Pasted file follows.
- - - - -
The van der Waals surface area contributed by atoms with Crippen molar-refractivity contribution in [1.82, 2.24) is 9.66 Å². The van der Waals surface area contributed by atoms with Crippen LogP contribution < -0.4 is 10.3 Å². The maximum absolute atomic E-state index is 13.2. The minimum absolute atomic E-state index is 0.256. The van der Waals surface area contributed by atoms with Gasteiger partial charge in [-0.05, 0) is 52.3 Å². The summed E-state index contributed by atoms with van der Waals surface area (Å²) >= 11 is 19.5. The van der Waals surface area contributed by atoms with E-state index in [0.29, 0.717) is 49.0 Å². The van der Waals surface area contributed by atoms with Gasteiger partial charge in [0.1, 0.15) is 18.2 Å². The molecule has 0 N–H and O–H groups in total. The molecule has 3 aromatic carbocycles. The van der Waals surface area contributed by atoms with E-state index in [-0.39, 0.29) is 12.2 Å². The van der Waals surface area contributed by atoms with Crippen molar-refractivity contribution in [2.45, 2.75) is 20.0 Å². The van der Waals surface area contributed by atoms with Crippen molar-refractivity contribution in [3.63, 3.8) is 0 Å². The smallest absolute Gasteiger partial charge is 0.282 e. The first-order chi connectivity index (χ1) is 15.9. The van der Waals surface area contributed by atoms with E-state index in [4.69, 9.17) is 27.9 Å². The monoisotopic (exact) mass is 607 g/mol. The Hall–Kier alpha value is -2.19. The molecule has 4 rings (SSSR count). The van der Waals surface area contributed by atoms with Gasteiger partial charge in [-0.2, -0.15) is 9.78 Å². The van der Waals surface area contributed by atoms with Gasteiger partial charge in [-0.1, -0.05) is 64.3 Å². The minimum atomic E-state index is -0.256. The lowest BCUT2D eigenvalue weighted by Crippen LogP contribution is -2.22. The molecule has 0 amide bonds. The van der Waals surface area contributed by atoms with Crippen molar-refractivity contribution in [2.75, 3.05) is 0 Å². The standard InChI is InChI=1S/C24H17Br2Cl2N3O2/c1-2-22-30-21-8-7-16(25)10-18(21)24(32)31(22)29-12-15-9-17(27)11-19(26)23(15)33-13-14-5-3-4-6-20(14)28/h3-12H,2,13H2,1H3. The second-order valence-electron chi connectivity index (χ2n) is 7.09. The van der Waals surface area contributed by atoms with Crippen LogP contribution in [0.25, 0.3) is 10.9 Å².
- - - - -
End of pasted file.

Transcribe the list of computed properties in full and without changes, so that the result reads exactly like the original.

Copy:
The van der Waals surface area contributed by atoms with Crippen molar-refractivity contribution in [1.82, 2.24) is 9.66 Å². The van der Waals surface area contributed by atoms with Crippen LogP contribution < -0.4 is 10.3 Å². The maximum absolute atomic E-state index is 13.2. The minimum absolute atomic E-state index is 0.256. The van der Waals surface area contributed by atoms with Gasteiger partial charge in [-0.05, 0) is 52.3 Å². The summed E-state index contributed by atoms with van der Waals surface area (Å²) >= 11 is 19.5. The van der Waals surface area contributed by atoms with E-state index in [0.29, 0.717) is 49.0 Å². The van der Waals surface area contributed by atoms with Gasteiger partial charge in [0.1, 0.15) is 18.2 Å². The molecule has 0 N–H and O–H groups in total. The molecule has 3 aromatic carbocycles. The van der Waals surface area contributed by atoms with E-state index in [-0.39, 0.29) is 12.2 Å². The van der Waals surface area contributed by atoms with Crippen molar-refractivity contribution in [2.45, 2.75) is 20.0 Å². The van der Waals surface area contributed by atoms with Crippen molar-refractivity contribution in [3.63, 3.8) is 0 Å². The smallest absolute Gasteiger partial charge is 0.282 e. The first-order chi connectivity index (χ1) is 15.9. The van der Waals surface area contributed by atoms with E-state index in [4.69, 9.17) is 27.9 Å². The monoisotopic (exact) mass is 607 g/mol. The Hall–Kier alpha value is -2.19. The molecule has 4 rings (SSSR count). The van der Waals surface area contributed by atoms with Gasteiger partial charge in [-0.2, -0.15) is 9.78 Å². The van der Waals surface area contributed by atoms with Gasteiger partial charge in [-0.1, -0.05) is 64.3 Å². The minimum atomic E-state index is -0.256. The lowest BCUT2D eigenvalue weighted by Crippen LogP contribution is -2.22. The molecule has 0 amide bonds. The van der Waals surface area contributed by atoms with Crippen molar-refractivity contribution in [2.75, 3.05) is 0 Å². The standard InChI is InChI=1S/C24H17Br2Cl2N3O2/c1-2-22-30-21-8-7-16(25)10-18(21)24(32)31(22)29-12-15-9-17(27)11-19(26)23(15)33-13-14-5-3-4-6-20(14)28/h3-12H,2,13H2,1H3. The second-order valence-electron chi connectivity index (χ2n) is 7.09. The van der Waals surface area contributed by atoms with Crippen LogP contribution in [0.25, 0.3) is 10.9 Å².